It looked as though the old sailors dream (James Patton's), of wealth was about to be realized, and in 1748 a party was organized to explore the princely domain. In addition to Patton himself, its more important members were his son-in-law, John Buchanan; Charles Campbell, son to John; and Dr. Thomas Walker, a land magnate from Albemarle County who soon took up a large acreage where Abingdon now stands. He called this place Wolf Hills.8 Daniel Smith, whose later land speculations were to carry him far, was the young school teacher in this wilderness settlement. Thomas Lewis and John Buchanan, his deputy, had been surveying in the neighborhood as early as 1746, and in 1750 they laid off a tract for Edmund Pendleton which was supposed to lie within \Virginia, but which was actually in North Carolina and is now in Tennessee.9
Thus by the middle of the eighteenth century the southern end of the Valley was being exploited, and at about this time the settlement of Drapers Meadows was established, the first in Virginia to lie on the "western waters." On Frys and Jeffersons map of 1751 Stalnakers settlement on the Holston was given as the extreme Western outpost. While population was thus flowing southward down the Valley, a strenuous effort was being made to push the Virginia frontier northwestwards to the Ohio River. In 1747 Thomas Lee, president of the Virginia Council of State, organized the Ohio Company, the object of which was trade with the Indians and, land speculation. In 1744 Lee had acted as one of the Virginia commissioners at the Indian treaty at Lancaster, in Pennsylvania,
then one of the last outposts of the frontier, and it was probably this experience which first interested him in Western lands. His technical adviser in the business was Thomas Cresap, a seasoned Maryland trader who lived high up on the Potomac and whose one hundred and six years of existence seem to have been one long adventure. In 1748 the petition of the company for a grant of two hundred thousand acres near the Forks of the Ohio was approved by the King and Council, and in July, 1749, the governor and council of Virginia made the grant. It was conditioned, however, on the building of a fort near the Forks and the settlement of a hundred families upon the land within seven years.10
'Virginia Magazine of History and Biography,V, 175--180, a list of early Virginia grants; Judge Lyman Chalkley, "Before the Gates of the Wilderness Road,ibid., XXX, 183--204.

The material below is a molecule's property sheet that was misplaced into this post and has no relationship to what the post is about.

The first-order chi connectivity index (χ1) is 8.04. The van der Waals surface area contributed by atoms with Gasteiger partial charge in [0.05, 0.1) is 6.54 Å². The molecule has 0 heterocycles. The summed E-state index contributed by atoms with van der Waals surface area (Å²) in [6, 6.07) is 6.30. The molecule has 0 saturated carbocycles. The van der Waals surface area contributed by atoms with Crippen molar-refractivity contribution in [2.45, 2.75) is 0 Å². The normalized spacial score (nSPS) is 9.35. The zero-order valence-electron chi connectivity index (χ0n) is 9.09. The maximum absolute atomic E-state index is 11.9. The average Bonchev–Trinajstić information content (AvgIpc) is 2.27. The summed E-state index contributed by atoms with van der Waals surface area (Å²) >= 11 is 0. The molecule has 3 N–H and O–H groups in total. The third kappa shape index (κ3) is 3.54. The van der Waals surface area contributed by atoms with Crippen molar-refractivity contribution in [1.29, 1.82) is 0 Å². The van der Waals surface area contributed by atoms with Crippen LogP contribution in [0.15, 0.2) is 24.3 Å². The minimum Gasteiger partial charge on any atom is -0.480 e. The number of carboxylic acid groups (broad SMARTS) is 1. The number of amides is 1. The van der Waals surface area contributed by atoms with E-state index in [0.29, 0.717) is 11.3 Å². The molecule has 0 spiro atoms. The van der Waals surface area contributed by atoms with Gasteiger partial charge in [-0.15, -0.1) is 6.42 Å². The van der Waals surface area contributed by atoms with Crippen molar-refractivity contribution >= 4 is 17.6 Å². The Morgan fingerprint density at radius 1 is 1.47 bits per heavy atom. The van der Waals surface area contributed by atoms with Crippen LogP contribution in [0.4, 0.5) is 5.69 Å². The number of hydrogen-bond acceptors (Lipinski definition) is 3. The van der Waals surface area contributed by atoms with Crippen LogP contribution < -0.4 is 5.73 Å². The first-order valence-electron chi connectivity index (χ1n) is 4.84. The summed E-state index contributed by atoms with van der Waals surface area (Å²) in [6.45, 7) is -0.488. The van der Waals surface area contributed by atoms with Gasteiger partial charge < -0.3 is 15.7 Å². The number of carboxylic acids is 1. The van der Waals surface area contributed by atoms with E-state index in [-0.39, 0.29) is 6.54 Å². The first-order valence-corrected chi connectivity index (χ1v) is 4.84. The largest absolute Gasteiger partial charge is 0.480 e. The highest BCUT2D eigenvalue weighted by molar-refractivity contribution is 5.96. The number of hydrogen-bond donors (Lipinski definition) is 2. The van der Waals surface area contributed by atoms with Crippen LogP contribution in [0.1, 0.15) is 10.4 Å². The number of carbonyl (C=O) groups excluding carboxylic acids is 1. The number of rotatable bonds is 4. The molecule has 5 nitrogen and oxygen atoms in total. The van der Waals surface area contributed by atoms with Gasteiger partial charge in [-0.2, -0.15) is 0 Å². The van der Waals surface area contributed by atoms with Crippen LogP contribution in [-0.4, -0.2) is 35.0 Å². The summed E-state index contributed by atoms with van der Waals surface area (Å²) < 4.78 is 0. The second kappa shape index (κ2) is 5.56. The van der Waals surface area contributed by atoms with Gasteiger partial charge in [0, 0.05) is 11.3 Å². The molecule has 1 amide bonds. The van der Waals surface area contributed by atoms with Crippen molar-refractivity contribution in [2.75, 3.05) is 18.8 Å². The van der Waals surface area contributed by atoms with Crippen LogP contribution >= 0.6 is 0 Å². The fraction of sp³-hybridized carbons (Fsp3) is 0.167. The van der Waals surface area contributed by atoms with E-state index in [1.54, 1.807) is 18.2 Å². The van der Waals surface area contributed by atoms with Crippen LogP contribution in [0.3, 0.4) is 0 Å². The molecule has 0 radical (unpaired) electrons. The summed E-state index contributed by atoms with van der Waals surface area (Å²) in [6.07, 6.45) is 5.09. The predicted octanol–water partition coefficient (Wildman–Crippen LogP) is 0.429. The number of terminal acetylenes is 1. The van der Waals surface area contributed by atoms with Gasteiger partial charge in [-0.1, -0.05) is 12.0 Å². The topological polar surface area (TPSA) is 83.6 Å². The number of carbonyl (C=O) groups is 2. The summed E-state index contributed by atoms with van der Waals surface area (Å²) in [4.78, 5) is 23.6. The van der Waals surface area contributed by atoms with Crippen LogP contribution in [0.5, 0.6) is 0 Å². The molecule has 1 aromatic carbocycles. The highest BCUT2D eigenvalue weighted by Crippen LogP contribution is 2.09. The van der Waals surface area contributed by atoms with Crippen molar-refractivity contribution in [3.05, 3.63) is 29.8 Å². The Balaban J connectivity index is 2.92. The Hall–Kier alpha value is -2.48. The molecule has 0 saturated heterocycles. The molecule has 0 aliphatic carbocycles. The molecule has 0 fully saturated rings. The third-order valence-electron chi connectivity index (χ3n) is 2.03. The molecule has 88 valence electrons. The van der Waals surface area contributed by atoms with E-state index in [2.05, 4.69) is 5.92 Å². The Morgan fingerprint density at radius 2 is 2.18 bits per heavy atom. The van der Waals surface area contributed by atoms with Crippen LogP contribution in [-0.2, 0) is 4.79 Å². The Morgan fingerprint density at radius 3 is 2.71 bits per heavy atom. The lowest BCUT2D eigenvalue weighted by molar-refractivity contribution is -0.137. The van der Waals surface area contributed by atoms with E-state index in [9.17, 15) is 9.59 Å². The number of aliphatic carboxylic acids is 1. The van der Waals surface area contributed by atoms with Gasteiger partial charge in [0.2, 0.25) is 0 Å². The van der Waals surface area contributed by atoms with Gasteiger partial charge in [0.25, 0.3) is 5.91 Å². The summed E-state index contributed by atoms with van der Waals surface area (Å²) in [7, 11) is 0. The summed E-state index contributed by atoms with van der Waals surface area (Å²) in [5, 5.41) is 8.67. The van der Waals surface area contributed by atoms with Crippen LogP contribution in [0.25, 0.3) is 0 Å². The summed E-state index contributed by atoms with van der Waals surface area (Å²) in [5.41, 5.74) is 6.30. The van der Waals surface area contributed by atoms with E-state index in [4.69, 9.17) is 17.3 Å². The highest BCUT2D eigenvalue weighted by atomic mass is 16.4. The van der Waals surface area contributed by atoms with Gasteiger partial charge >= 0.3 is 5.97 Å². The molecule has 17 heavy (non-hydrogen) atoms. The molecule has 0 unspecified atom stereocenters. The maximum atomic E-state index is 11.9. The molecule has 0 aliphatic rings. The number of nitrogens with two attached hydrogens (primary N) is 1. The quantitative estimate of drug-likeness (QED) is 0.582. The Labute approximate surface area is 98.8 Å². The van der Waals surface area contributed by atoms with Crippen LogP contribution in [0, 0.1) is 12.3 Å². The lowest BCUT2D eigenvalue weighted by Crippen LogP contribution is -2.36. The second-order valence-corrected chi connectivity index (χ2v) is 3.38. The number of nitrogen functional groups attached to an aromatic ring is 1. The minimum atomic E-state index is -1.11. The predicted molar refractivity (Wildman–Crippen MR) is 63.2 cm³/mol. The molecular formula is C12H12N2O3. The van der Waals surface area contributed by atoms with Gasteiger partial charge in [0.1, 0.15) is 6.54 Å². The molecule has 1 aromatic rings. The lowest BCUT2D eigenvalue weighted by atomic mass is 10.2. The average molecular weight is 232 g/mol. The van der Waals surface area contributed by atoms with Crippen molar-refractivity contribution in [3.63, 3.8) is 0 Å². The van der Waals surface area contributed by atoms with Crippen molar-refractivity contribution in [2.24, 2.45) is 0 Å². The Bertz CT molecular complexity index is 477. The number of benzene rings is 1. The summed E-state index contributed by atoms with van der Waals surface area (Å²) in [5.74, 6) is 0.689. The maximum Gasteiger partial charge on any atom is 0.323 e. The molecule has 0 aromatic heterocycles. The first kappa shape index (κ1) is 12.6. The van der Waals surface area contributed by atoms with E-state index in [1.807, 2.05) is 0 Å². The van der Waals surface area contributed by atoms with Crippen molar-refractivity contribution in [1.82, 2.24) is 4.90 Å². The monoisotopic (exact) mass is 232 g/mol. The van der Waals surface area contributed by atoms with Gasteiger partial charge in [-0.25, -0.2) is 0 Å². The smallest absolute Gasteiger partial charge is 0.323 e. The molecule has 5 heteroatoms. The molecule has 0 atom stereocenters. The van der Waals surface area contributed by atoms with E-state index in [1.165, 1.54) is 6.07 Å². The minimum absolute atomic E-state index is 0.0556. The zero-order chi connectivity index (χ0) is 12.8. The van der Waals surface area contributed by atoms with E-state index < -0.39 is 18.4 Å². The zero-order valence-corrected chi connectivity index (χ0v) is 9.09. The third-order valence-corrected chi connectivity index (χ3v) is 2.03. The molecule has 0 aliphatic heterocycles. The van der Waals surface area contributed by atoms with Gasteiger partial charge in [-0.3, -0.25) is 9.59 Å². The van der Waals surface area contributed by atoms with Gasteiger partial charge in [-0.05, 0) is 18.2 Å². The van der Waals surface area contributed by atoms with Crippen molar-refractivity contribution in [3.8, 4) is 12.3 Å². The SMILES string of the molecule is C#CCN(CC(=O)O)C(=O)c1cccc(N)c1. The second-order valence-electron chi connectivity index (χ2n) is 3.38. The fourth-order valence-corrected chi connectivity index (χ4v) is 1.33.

William M. Darlington, ed., Christopher Gists Journals (Cleveland, 1893) pp. 23-.
25; Henderson,op. cit., p. 12.
Summers,op. cit., pp. 44--45.
10 Herbert T. Leyland, "The Ohio Company,Quarterly Publication of the Historical and Philosophical Society of Ohio,>XVI, 3-20; Samuel M. Wilson, "The Ohio Company of Virginia" (pamphlet, Lexington, Ky., 1926); Kate Mason Rowland, "The Ohio Company,"William and Mary Quarterly Historical Magazine,I, 197-- 203; Corra Bacon-Foster, Early Chapters in the Development of the Potomac Route
..page 256: In 1781, Arthur Campbell, Lieutenant of Washington County (later East Tennessee), had already given evidence of his opposition opposition to the claims of the Loyal Land Company which were confined principally to his section of the State. Without any legal claim except the vague recognition which was expressed in the order of the Virginia council handed down in 1773, the company had induced numerous settlers to have their lands surveyed by its agents under the direction of Walker and Preston. The land act of 1779 had recognized the validity of these surveys and had given final jurisdiction in the case to the court of appeals. This meant that the settlers who had submitted to the surveys would have to pay the higher price which the company demanded, whereas they otherwise would have been entitled to grants by settlement and preemption. Campbell held lands under the company and would be adversely affected by this situation. So would a large number of his neighbors.